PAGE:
Foods to Avoid for Acne (and What to Eat Instead!)
There's no denying that what we eat influences
our skin. So if you're using all the right products but your skin doesn't ever
seem to clear up, it's probably a good idea to take a look at what you're
eating. But how do we know what to eat for the results that we want? Is it
really as easy as eating our way to clear skin? Well, yes and no. I know what you’re thinking—what is this article even going
to be about? The fact is, there isn't clear research out there that
without-a-doubt says "this food contributes to acne!". However, some
connections are being looked into to establish a relationship (or the absence
Most of these foods were first identified by
anecdotal evidence—that is, people noticing that whenever they ate this
specific food, their breakouts seemed to get worse. So what exactly are the
current foods (and drinks!) that we think
- Dairy Products
Dairy is perhaps the number one food group
that is accused of causing acne. Why? Well, there’s actually more than one
hypothesis for why dairy is supposedly linked to acne. The first is that dairy
cows are sometimes given extra hormones to increase their milk supply. It’s
thought that these hormones make their way into the milk and when you consume
the milk, it’s breakout city. Another idea is that it doesn’t even have to be
added hormones—the naturally-occurring hormones in milk could possibly be
causing hormonal imbalance, creating acne.
Alcohol has a huge effect on skin—the most
noticeable is how dry your skin might
be after a few drinks or even the morning after a night out. Alcohol is a
diuretic, meaning it begins to dehydrate you—and your skin. If your skin is
dehydrated for long enough, it's more vulnerable to the environment and any
acne-causing bacteria on it. Alcohol can also be responsible for extra
inflammation in skin—basically, that's increased redness, or in some people
could even cause a rosacea flare-up.
- Fast Food
Here are the numbers—a study found that
teenagers who ate a high-fat, mainly fast-food diet had a 43%
greater chance of developing acne than those who didn't. Multiple
studies are associating fast food with greater chances of acne, but the
relationship is actually still unclear. Is it the grease? Ingredients used?
More research needs to be done, but that doesn't mean fast food has the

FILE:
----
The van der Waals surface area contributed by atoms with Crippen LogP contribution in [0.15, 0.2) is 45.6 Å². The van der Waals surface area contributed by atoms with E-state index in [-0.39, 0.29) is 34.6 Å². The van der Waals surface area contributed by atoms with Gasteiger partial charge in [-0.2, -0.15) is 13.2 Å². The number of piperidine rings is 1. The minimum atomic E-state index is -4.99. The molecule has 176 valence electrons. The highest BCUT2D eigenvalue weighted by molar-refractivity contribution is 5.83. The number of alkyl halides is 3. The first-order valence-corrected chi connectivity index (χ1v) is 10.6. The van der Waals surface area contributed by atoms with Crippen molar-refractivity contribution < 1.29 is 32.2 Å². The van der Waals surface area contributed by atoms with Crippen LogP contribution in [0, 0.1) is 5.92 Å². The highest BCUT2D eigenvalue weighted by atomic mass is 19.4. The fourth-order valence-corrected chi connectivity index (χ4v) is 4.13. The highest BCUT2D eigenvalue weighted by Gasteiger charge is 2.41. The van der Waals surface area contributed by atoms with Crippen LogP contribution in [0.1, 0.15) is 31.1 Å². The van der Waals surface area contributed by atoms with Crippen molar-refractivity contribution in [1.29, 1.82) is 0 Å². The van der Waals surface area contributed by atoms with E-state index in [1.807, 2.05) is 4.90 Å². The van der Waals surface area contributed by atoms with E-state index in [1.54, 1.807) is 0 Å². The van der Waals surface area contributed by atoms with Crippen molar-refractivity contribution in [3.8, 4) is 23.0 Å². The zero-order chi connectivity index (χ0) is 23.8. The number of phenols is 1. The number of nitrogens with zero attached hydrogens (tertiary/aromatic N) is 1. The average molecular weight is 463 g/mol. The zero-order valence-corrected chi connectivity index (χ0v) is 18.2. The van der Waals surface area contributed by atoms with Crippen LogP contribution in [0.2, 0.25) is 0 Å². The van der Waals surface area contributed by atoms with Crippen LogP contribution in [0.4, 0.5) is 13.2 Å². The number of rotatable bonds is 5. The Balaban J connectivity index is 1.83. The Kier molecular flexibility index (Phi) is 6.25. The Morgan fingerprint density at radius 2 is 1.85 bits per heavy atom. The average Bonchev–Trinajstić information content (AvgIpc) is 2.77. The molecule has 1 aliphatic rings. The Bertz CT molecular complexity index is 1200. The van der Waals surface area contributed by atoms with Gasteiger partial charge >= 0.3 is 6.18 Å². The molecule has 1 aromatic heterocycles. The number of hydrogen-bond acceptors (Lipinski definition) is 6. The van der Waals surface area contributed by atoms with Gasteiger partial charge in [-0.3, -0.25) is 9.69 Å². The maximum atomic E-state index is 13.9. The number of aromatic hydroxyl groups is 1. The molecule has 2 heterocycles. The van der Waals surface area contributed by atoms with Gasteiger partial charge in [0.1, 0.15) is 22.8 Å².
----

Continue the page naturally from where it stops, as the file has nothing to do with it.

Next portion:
all-clear. It's best to avoid it for the sake of your overall health—not just
- Sugars & Refined Carbs
In case you’re not sure what types of foods
this includes, it’s basically everything made of white flour (pasta, bread,
noodles), white rice, and obviously anything that contains a lot of sugar. This
includes all kinds of fizzy drinks, sweets, and lollies—and you might be
noticing chocolate bars are a double no-no, since they’re sugary and dairy products. So, what is the
issue with sugar and acne?
It has to do with blood sugar and insulin.
When you consume sugar, it's very easily absorbed as a source of energy into
the bloodstream, raising blood sugar levels. As blood sugar levels rise,
insulin levels rise to ensure that the sugar makes it to where it's needed in
the cells. The thing is, high insulin levels stimulate acne-causing hormones,
aka androgens by producing Insulin Growth Factor (aka IGF-1). This hormone is
specifically linked to increased sebum production and therefore acne.
Now, I know what you’re thinking: “Wait, how
am I supposed to know if any of these are breaking me out?”
The answer is super simple—keep a food
journal. Write down everything you eat, and make a note of your skin that day.
It can be as easy as taking a selfie but noting any breakouts on your skin in
your journal fine too. As long as you're recording your skin somehow, either is
ok. The point is to help establish a pattern of what does and what doesn't
affect your skin. Experiment with cutting out food groups, too—so for example,
avoiding dairy for two weeks and recording the results could let you know for
sure if it's an acne trigger food for you.
But, what can
you eat for healthy skin? Like with finding out what food doesn’t work for you, journaling while eating better food for your
skin can really help you understand how to have beautiful skin from the inside
Foods rich in antioxidants work to protect
your skin from the inside out. Fruits and vegetables are a great source of
natural antioxidants, especially ones rich in Vitamin C such as kiwifruit,
blueberries, and most citrus fruits. Green tea is another great natural source
of antioxidants—so opt for a cup of tea instead of coffee for healthier skin.
Antioxidants may potentially support collagen production, ensuring that skin
looks youthful, starting from within.
Another category to focus on are foods rich in
good fats, aka omega-3s. Omega-3s are essential fatty acids that benefit the
whole body, not just the skin! A great source of omega-3s is oily fish, such as
salmon and sardines. Another great source of omega-3s is walnuts and chia
seeds. Omega-3s also have potent anti-inflammatory effects, and some early
studies have shown a link between omega-3 supplementation and acne
reduction—but of course, more research is needed.
The last (and one of the best!) things you can
do is stay hydrated! And this doesn’t mean drinking as much water as you can in
a day—you can ‘eat’ a lot of water through eating the right fruits and
vegetables. Watermelon is a great, healthy snack that hydrates at the same
time. Grapes are also full of water, but also have natural polyphenols that
help to make your skin glow from within.
At the end of the day, eating well is going to
benefit more than just your skin—your whole body will thank you! However,
that’s not to say that eating well does nothing—it’s a great foundation to
ensure that your skin is going to be clear and healthy, all starting from the